Aljunied GRC MP Pritam Singh gets 'bone-breaking fever'

VICTIMS: Workers' Party MP Pritam Singh's 10-month-old daughter had also been in hospital due to dengue fever.

It was not exactly a very merry Christmas or a happy new year for Aljunied GRC Member of Parliament (MP) Pritam Singh.

He came down with dengue fever for the first time and was hospitalised during the festive period.

"The experience made me understand why dengue fever is also referred to as 'bone-breaking' fever," the Workers' Party MP wrote on his Facebook wall.

As if that was not painful enough, his 10-month-old daughter was hospitalised with dengue fever as well.

"There has been a spike in the number of dengue cases these past few weeks where I live. The NEA (National Environment Agency) has reported a change in the dominant dengue viral strain and an increase in the mosquito population," he wrote.

Dengue cases reached a new high of 554 in the week between Jan 3 and Jan 9. This is 106 cases more than the recent high of 448 reported in the week of Dec 27 to Jan 2.

And with the slightly warmer than usual year-end weather due to the El NiƱo phenomenon, the National Environment Agency (NEA) warned the number may not be the highest yet.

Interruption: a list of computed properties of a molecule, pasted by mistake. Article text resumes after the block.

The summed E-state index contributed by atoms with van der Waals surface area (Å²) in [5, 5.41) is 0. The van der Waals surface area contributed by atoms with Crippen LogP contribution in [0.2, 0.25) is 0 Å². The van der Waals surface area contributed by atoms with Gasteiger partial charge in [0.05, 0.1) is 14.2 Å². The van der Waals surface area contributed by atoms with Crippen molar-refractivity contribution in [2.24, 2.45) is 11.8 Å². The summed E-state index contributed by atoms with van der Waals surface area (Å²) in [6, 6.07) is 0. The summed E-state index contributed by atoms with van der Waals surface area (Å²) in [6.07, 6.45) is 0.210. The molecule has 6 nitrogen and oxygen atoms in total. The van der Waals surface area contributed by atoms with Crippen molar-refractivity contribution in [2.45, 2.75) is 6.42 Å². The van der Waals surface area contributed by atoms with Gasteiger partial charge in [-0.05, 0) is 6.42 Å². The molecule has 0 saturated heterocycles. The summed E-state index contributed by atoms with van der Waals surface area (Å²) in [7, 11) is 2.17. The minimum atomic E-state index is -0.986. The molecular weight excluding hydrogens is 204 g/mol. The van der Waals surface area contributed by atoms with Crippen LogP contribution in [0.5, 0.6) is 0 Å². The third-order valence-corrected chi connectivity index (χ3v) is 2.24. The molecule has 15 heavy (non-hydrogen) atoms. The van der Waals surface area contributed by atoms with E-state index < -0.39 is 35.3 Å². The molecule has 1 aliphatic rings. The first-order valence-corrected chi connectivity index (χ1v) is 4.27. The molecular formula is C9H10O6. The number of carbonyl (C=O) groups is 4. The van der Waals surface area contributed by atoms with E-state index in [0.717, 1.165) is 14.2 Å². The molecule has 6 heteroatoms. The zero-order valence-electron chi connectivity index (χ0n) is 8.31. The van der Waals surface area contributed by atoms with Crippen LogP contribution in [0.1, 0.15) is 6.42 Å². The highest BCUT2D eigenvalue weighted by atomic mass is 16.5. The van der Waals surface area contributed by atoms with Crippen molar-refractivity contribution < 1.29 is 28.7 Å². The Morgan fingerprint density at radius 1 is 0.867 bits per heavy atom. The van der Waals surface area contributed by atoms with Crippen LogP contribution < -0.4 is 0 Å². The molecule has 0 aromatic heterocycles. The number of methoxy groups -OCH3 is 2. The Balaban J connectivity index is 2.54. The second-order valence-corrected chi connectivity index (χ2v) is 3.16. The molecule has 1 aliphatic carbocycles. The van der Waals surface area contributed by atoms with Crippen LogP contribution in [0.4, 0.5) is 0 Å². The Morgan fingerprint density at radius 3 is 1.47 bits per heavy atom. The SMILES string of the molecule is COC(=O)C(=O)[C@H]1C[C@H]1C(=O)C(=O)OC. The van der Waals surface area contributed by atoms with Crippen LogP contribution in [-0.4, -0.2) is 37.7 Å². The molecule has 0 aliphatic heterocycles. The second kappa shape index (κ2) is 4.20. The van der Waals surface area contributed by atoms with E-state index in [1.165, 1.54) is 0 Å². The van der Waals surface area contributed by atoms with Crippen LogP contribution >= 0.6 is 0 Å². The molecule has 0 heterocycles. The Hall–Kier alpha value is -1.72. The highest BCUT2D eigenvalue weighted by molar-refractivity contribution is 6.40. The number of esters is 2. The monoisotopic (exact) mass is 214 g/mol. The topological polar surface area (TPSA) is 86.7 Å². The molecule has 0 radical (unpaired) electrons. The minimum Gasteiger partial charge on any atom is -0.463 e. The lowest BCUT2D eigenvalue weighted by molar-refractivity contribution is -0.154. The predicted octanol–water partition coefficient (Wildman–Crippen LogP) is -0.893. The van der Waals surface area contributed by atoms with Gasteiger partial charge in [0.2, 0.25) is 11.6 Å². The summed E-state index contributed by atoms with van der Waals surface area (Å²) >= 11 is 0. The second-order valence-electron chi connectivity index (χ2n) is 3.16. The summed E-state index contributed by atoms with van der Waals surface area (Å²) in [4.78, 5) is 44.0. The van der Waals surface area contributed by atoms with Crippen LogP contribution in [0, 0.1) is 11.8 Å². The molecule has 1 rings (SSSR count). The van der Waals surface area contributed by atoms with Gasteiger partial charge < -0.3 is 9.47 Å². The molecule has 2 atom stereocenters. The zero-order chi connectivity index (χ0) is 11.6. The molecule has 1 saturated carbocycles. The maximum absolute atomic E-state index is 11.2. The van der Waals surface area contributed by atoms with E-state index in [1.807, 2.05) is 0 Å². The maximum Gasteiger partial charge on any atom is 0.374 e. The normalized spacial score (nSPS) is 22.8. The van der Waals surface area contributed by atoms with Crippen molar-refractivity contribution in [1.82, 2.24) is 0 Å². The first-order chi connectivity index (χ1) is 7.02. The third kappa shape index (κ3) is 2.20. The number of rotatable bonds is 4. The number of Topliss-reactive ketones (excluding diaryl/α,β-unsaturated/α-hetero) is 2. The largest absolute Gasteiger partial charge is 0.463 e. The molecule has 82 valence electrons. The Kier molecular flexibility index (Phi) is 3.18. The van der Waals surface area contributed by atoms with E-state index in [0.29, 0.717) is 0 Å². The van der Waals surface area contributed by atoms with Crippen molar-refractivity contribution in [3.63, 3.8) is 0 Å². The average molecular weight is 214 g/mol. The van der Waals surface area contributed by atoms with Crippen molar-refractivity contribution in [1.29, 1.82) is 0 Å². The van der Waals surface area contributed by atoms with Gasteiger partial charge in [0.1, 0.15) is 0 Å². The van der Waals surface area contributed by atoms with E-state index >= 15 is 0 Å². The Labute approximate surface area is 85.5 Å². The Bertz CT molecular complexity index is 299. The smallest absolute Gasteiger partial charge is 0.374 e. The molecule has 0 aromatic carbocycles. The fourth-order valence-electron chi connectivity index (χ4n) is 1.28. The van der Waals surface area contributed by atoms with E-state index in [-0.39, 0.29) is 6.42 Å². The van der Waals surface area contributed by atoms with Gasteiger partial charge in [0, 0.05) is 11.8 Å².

The high temperatures also shortened the breeding and maturation cycles of the mosquitoes, as well as the incubation periods for the dengue virus.

There were already 50 cases reported on Sunday, and another 71 as of 3.30pm on Monday.

On its website, NEA said the proportion of cases due to the variant switch from DENV-1 to DENV-2 has increased. It now accounts for two-thirds of all cases in Singapore.

The last variant switch, from DENV-2 to DENV-1 in March 2013 resulted in a historic high of 22,170 cases that year.

"This change in the main circulating dengue virus may be an early indicator of a future dengue outbreak, unless measures are taken to suppress the Aedes mosquito population," NEA said.

Four dengue virus variations can cause the disease.

French pharmaceutical firm Sanofi Pasteur came up with a vaccine, Dengvaxia, that it claimed prevented all four. The company managed to get approval from the governments of Brazil, Mexico and the Philippines by the end of last year.

But in 2014, then-Environment and Water Resources Minister Vivian Balakrishnan said in Parliament that the dengue vaccine marketed by Sanofi was "not good enough" for Singapore.

He said it was not effective enough against the two most common types of the dengue virus here, types 1 and 2.

The Health Ministry and the Health Sciences Authority (HSA) are actively tracking development of this vaccine and have been following up with Sanofi.

This article was first published on January 13, 2016.
Get The New Paper for more stories.